Marisa’s Fashion is a model for west-side Hispanic-owned businesses

Story and photos by JACOB RUEDA

Hispanic-owned businesses in Salt Lake City are becoming the staple in the local economic landscape. The rise of such businesses began in the early to mid-1980s and has become prevalent due to the influx of people migrating from other states and other countries. U.S. Census Bureau data from 2019 says Hispanics or Latinos are the largest non-white ethnic group in the city.

Despite their growing numbers in Salt Lake City, the presence of Hispanics is not as commonplace compared to places like Los Angeles or Houston. While Hispanic-owned businesses in those cities are typical in their local economies, their impact went unrecognized in Salt Lake City until recently.

Marisa’s Fashion was one of the first Hispanic-owned businesses in Salt Lake City. The store is located at 67 W. 1700 South.

“Marisa’s Fashion is one of the first Hispanic-owned stores in Salt Lake City,” says Refugio Perez, a local business owner and entrepreneur who started the clothing and general retail store 40 years ago. After arriving from California and receiving settlement money from a work-related injury, he started Perez Enterprises and created Marisa’s Fashion from it, naming the store after one of his children.

“It is the only one that is still in business out of an initial group of five stores that were established,” Perez says in Spanish.

The store located at 67 W. 1700 South has had the support of the Hispanic community from the beginning. Although at the time the Hispanic population in Salt Lake City was small, people around the Wasatch Front and other states knew of Marisa’s Fashion and came to shop there.

“We started to grow quickly because there weren’t that many places and people were limited as to where they could shop,” Perez says. “We had people from as far as Ogden, Park City and Wendover [Nevada] coming to our store so it worked out for us and we were able to grow our business.”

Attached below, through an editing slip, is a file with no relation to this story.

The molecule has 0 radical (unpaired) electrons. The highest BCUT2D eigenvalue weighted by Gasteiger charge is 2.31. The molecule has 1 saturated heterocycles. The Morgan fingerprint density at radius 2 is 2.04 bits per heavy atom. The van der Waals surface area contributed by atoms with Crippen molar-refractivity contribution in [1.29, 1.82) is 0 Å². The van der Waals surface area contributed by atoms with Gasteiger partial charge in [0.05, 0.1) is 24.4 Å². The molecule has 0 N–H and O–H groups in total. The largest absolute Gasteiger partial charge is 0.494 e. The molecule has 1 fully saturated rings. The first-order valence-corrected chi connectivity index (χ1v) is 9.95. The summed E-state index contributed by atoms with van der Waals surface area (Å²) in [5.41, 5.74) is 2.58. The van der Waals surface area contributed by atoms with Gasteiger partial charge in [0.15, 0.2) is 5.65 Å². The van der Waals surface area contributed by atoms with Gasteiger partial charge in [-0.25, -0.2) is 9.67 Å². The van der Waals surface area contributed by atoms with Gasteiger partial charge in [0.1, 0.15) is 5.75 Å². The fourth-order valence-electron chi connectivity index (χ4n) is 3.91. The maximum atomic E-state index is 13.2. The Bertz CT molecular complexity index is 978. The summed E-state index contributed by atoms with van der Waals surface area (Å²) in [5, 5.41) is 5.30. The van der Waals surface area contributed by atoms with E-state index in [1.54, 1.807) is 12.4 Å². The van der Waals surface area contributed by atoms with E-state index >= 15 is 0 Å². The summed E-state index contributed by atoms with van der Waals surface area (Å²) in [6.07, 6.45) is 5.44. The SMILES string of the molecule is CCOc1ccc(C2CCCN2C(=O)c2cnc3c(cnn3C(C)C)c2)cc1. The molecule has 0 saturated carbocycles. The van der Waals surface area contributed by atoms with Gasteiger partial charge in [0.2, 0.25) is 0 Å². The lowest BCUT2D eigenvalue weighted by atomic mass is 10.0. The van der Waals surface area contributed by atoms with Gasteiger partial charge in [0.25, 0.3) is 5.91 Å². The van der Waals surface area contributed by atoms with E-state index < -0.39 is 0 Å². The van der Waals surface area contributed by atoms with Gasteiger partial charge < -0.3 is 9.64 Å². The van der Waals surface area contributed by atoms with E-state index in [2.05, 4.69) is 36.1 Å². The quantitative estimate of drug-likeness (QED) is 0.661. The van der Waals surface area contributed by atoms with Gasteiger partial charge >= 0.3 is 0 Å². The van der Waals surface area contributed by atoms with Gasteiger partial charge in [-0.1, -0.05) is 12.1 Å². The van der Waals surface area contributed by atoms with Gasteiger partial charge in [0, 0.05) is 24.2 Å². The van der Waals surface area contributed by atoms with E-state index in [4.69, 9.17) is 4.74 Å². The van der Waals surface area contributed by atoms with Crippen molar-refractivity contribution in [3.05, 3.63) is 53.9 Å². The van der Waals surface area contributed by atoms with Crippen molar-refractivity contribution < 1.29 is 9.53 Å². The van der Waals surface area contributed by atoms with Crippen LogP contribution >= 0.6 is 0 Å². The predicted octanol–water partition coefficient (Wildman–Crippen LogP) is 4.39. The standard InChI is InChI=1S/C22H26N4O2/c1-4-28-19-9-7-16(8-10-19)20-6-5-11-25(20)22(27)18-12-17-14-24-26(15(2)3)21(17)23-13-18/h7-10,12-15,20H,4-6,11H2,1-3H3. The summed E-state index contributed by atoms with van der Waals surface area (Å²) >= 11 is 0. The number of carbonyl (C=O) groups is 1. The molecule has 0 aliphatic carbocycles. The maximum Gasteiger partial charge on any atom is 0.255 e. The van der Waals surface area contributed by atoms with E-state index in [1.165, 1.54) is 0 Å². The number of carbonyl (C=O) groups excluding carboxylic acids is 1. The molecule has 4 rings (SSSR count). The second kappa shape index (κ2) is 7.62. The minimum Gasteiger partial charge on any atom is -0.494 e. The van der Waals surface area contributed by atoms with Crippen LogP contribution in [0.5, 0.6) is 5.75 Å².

Refugio Perez is the founder of Perez Enterprises. He started Marisa’s Fashion in the early to mid-1980s.

Marisa’s Fashion grew as a result of demand but also from knowing the responsibilities of running a store. One of the challenges in today’s business world is lacking that knowledge. Perez says some Hispanic entrepreneurs today go in ambitiously without being aware of basic operational skills.

“Nowadays, someone starts a business and they do it without knowing the basics of how to start or run a business,” he says. Aside from the legal and financial responsibilities, staying on top of technological advancements in the digital age is essential in today’s market.

“There have been a lot of professional Hispanic businesses of late and that’s why they are important tools for success,” Perez says.

The longevity of Hispanic-owned businesses is determined by the ability to overcome obstacles. Perez says it has not always been easy staying on track, especially in times of a national crisis.

“9/11 really affected us,” Perez says. “I felt at that time that the State of Utah was the last to get hit economically because of what happened in New York.” An analysis from online small business website The Balance says the attacks of Sept. 11, 2001, caused a recession at the time to worsen. Perez decided to hand over responsibility of Marisa’s Fashion to his brother as a result.

“I told him that if any of the businesses survived, I’d prefer it be his and that’s what happened,” Perez says. Since then, the business has carried on in Salt Lake City’s west side. Economic downturns and other setbacks aside, Hispanic-owned businesses like Marisa’s Fashion and Perez Enterprises continue to grow and establish themselves permanently in the area’s commercial landscape because of the economic and social influence they have.